Roméo et Juliette - Vienna State Opera

Buy tickets
November 2020
Mo
Tu
We
Th
Fr
Sa
Su

Synopsis

 

The libretto follows the story of Shakespeare's play.


Act 1

 

Overture prologue:

A short chorus sets the scene of the rival families in Verona.

A masked ball in the Capulets’ palace

Tybalt talks to Pâris about Juliette, who appears with her father. Roméo, Mercutio, Benvolio and their friends enter, disguised, and Mercutio sings a ballad about Queen Mab, after which Juliette sings a joyful waltz song. The first meeting between Roméo and Juliette takes place, and they fall in love. But Tybalt re-appears and suspects that the hastily re-masked Roméo is his rival. While Tybalt wants immediate revenge, Capulet orders that the ball continue.

 

Act 2

 

The Capulets' garden

After Roméo's page Stephano has helped his master gain access, he reveals the two young lovers exchanging their vows of love.

 

Act 3

 

Scene 1: Laurent's cell

Roméo and Juliette, accompanied by Gertrude, go to the cell, and the wedding takes place. Laurent hopes that reconciliation between the houses of the Montagus and the Capulets may thus take place.

Scene 2: a street near Capulet's palace

Stephano sings to attract the occupants into the street. Gregoire and Stephano skirmish as men from each family appear. The duel is first between Tybalt and Mercutio, who falls dead, and then between Roméo, determined to avenge his comrade, and Tybalt. Tybalt is killed by Roméo, who is banished by the Duke.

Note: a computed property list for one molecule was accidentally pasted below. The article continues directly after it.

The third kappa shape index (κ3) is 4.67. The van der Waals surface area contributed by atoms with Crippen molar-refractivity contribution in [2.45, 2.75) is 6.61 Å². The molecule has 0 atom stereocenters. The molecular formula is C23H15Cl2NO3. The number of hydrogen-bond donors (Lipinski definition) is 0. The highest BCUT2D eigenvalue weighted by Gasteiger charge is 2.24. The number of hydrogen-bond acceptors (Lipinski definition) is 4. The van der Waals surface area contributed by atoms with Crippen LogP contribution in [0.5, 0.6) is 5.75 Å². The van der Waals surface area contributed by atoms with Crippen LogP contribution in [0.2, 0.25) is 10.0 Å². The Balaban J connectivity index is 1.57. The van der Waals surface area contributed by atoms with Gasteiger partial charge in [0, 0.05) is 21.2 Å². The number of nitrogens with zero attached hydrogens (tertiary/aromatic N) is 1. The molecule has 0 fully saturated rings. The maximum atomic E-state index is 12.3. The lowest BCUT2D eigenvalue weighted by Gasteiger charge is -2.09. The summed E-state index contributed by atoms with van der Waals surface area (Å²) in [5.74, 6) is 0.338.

Act 4

 

Juliet's room at dawn

Roméo and Juliette are together and, after a long duet, Roméo departs for exile. Juliette's father comes to remind her of Tybalt's dying wish for Juliette to marry Count Pâris. The friar gives Juliette a draught which will cause her to sleep, so as to appear as if dead and, after being laid in the family tomb, it is planned that Roméo will awaken her and take her away. [A ballet scene in the grand hall of the palace was inserted at this point.

 

Act 5

 

Juliet's tomb

Roméo breaks into the tomb after having taken poison because he believes that Juliette is dead. When she awakes from the friar’s potion, the lovers' last duet is heard before the poison takes effect on Roméo. As her bridegroom weakens Juliette stabs herself, to be united with her lover in death.

Program and cast

Vienna State Opera

Public Transport
 

Subway lines: U1, U2, U4
Trams: 1, 2, D, J, 62, 65
Buses: 59A
Local Railway: Badner Bahn
Stops: Karlsplatz / Opera

Taxi stands are available nearby.
 

Parking



Parking is only € 6, - for eight hours!

The Wiener Staatsoper and the ÖPARK Kärntner Ring Garage on Mahlerstraße 8, under the “Ringstraßengalerien”, offer the patrons of the Vienna State Opera a new, reduced parking fee. You can park in the Kärntner Ring Garage for up to 8 hours and pay only a flat fee of € 6, -. Just validate your ticket at one of the discount machines inside the Wiener Staatsoper. The normal rate will be charged for parking time greater than 8 hours. The validation machines can be found at the following coat checks: Operngasse, Herbert von Karajan-Platz, and the right and left and balcony galleries.